To use all functions of this page, please activate cookies in your browser.
With an accout for my.chemeurope.com you can always see everything at a glance – and you can configure your own website and individual newsletter.
- My watch list
- My saved searches
- My saved topics
- My newsletter
Aluminium carbide, chemical formula Al4C3, is a carbide of aluminium. It has the appearance of pale yellow to brown crystals with complex lattice structure. It is stable up to 1400 °C. Its density is 2.36 g/cm³. It is a methide: the carbon atoms are present in the lattice as discrete carbon anions, C4-. Its CAS number is 12656-43-8 and 1299-86-1.
Additional recommended knowledge
Aluminium carbide is prepared by heating a mixture of aluminium and carbon at 1000 °C.
Small amount of aluminium carbide is a common impurity of technical calcium carbide. In electrolytic manufacturing of aluminium, aluminium carbide forms as a corrosion product of the graphite electrodes.
In metal matrix composites based on aluminium matrix reinforced with metal carbides (silicon carbide, boron carbide, etc.) or carbon fibers, aluminium carbide often forms as an unwanted product. In case of carbon fiber, it reacts with the aluminium matrix at temperatures above 500 °C; better wetting of the fiber and inhibition of chemical reaction can be achieved by coating it with eg. titanium boride.
In silicon carbide reinforced aluminium-matrix composites, eg. Duralcan, the chemical reactions between silicon carbide and molten aluminium create a layer of aluminium carbide on the silicon carbide particles, which decreases the strength of the material, though if it increases the wettability of the SiC particles. This tendency can be decreased by coating the silicon carbide particles with a suitable oxide or nitride, preoxidation of the particles to form a silica coating, or using a layer of sacrificial metal.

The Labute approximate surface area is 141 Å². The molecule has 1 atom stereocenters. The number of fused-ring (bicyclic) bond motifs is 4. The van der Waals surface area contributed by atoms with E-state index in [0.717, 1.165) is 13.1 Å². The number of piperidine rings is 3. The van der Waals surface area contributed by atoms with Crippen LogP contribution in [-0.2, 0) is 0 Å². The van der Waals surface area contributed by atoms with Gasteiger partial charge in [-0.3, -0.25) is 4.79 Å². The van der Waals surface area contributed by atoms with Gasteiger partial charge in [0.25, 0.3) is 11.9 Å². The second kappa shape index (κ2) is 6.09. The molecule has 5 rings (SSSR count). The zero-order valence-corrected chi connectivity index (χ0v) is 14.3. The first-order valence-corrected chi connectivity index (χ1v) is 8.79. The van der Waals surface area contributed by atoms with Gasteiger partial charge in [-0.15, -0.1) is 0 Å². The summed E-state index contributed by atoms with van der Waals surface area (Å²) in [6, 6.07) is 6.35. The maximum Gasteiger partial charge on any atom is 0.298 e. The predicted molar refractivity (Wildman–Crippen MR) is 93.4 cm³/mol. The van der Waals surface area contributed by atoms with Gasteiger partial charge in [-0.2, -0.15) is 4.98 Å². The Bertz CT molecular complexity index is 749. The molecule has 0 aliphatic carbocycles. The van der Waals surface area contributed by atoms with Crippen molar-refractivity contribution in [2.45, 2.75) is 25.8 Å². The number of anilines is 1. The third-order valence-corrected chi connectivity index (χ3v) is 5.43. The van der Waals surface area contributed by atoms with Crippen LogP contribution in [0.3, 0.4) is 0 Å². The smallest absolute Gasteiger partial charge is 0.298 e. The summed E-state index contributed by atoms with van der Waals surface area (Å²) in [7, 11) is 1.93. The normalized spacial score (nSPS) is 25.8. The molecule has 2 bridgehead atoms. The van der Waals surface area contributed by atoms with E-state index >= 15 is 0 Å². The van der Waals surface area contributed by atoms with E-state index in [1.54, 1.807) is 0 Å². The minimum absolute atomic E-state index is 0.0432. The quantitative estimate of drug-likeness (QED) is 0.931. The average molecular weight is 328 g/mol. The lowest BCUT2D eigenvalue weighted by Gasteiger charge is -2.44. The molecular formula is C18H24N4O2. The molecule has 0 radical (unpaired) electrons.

As a methide, aluminium carbide generates methane when subjected to water or dilute acids, it releases methane. It is thus used as a chemical reagent for measuring tritium content in water. The measured water reacts with the carbide and the resulting tritium-containing methane is then used to fill the measuring chamber.
An aluminium-aluminium carbide composite material can be made by mechanical alloying, by milling aluminium powder with graphite particles.
Aluminium carbide is also used in pyrotechnics, e.g. to achieve the firefly effect.
|This article is licensed under the GNU Free Documentation License. It uses material from the Wikipedia article "Aluminium_carbide". A list of authors is available in Wikipedia.|